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Post by CR10X 3/29/2019, 5:45 am

Here's another way to interpret this with just a subtle change in wording that works for me.  These are my words, YMMV

Slow fire:  You've just trained your finger to start and complete the trigger start movement at the sight of a good sight picture (irons in proper alignment to a bull or a dot centered on the bull), always with this image and never with any other image entering your eyes.  There is no other condition in the world under which your finger begins  completes smooth and uninterrupted movement.


Sustained:   You now have to ignore the above and Start finger movement when your sights are on the target frame edge before it turns; this is absolutely contradictory to what you just spent months training your finger to respond to.  There is no bull and certainly no so as to complete the trigger when the bull sight picture appears.  You have already to which you settled your sights/dot, yet and you are starting uninterrupted trigger movement which you just trained your finger never to do and complete when you see the same image as above.


CR

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Post by dronning 3/29/2019, 8:08 am

CR10X wrote:Here's another way to interpret this with just a subtle change in wording that works for me.  These are my words, YMMV

Slow fire:  You've just trained your finger to start and complete the trigger start movement at the sight of a good sight picture (irons in proper alignment to a bull or a dot centered on the bull), always with this image and never with any other image entering your eyes.  There is no other condition in the world under which your finger begins  completes smooth and uninterrupted movement.


Sustained:   You now have to ignore the above and Start finger movement when your sights are on the target frame edge before it turns; this is absolutely contradictory to what you just spent months training your finger to respond to.  There is no bull and certainly no so as to complete the trigger when the bull sight picture appears.  You have already to which you settled your sights/dot, yet and you are starting uninterrupted trigger movement which you just trained your finger never to do and complete when you see the same image as above.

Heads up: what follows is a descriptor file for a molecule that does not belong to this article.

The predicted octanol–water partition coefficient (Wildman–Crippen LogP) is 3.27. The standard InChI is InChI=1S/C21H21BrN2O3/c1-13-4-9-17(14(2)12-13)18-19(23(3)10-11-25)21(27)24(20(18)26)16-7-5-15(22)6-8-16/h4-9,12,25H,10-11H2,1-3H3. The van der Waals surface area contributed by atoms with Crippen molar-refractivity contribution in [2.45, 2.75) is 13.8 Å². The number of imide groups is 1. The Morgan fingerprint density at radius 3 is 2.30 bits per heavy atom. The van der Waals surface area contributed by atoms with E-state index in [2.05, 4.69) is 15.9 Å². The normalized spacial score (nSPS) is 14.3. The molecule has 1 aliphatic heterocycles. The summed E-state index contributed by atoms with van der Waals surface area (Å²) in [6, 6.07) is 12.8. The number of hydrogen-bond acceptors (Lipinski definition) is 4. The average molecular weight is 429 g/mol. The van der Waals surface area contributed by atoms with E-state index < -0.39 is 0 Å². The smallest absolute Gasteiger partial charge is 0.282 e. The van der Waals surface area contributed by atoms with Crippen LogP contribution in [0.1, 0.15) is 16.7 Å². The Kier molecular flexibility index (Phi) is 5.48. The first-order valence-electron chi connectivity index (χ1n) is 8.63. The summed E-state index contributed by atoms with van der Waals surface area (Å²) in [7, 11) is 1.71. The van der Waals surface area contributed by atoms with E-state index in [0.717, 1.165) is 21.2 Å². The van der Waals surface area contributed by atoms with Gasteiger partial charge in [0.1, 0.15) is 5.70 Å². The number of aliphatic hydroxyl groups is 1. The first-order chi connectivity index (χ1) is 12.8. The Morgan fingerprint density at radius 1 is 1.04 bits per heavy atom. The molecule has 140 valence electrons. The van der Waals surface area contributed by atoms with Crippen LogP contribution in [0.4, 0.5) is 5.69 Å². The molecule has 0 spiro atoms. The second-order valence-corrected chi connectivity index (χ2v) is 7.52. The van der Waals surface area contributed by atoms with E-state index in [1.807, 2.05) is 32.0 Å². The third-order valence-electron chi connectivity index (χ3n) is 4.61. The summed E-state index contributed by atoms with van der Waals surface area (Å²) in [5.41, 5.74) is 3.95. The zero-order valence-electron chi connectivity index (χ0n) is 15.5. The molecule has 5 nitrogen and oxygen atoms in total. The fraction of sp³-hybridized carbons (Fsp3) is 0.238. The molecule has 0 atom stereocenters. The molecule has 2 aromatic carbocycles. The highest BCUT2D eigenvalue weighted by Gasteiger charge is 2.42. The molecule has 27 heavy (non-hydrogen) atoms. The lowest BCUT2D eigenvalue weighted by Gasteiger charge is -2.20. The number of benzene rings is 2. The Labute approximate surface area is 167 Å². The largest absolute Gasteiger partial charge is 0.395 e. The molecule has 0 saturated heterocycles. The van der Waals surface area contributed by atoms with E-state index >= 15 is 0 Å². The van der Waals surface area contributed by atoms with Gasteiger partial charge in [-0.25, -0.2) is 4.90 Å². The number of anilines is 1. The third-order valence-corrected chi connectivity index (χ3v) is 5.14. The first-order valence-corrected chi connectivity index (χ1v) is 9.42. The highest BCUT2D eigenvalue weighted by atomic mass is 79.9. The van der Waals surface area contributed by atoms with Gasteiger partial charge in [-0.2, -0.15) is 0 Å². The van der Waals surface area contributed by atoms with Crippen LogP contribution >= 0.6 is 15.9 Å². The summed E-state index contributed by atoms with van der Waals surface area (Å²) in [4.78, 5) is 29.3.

CR
^^^Well said! This is what I was trying to say above and is EXACTLY how it should be done.  This is also why 1 shot drills with a turning target are so valuable.  Learn where to settle and trust the process.
- Dave
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Post by inthebeech 3/29/2019, 8:42 am

I think Zins was right.  As soon as I told him I was a mechanical engineer, he suggested I try to get a refund because I will overthink too much and have an exponentially more difficult time "getting it."  I do appreciate your efforts though.
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Post by dronning 3/29/2019, 8:54 am

inthebeech wrote:I think Zins was right.  As soon as I told him I was a mechanical engineer, he suggested I try to get a refund because I will overthink too much and have an exponentially more difficult time "getting it."  I do appreciate your efforts though.
Stink'n Think'n   lol!
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Post by weber1b 3/29/2019, 8:56 am

And this is why I love coming to this sight.

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Post by john bickar 3/29/2019, 9:30 am

inthebeech wrote:I think Zins was right.  As soon as I told him I was a mechanical engineer, he suggested I try to get a refund because I will overthink too much and have an exponentially more difficult time "getting it."  I do appreciate your efforts though.

Pistol shooting is psychology, not engineering.

Engineers often have trouble getting that.
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Post by joy2shoot 3/29/2019, 9:38 am

inthebeech wrote:Just came back from a Zins clinic ...
I took a Zins clinic a few years ago and he encouraged us that if we have any post clinic questions to email him.  I did several times and he always promptly responded.  As Brian told us multiple times during the clinic, if we want to know what he meant, ask him.

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Post by inthebeech 3/29/2019, 10:23 am

I will as soon as I figure out where the workbook, which has his personal email,  was placed when I got home.  It is currently in hiding.
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Post by dronning 3/29/2019, 10:31 am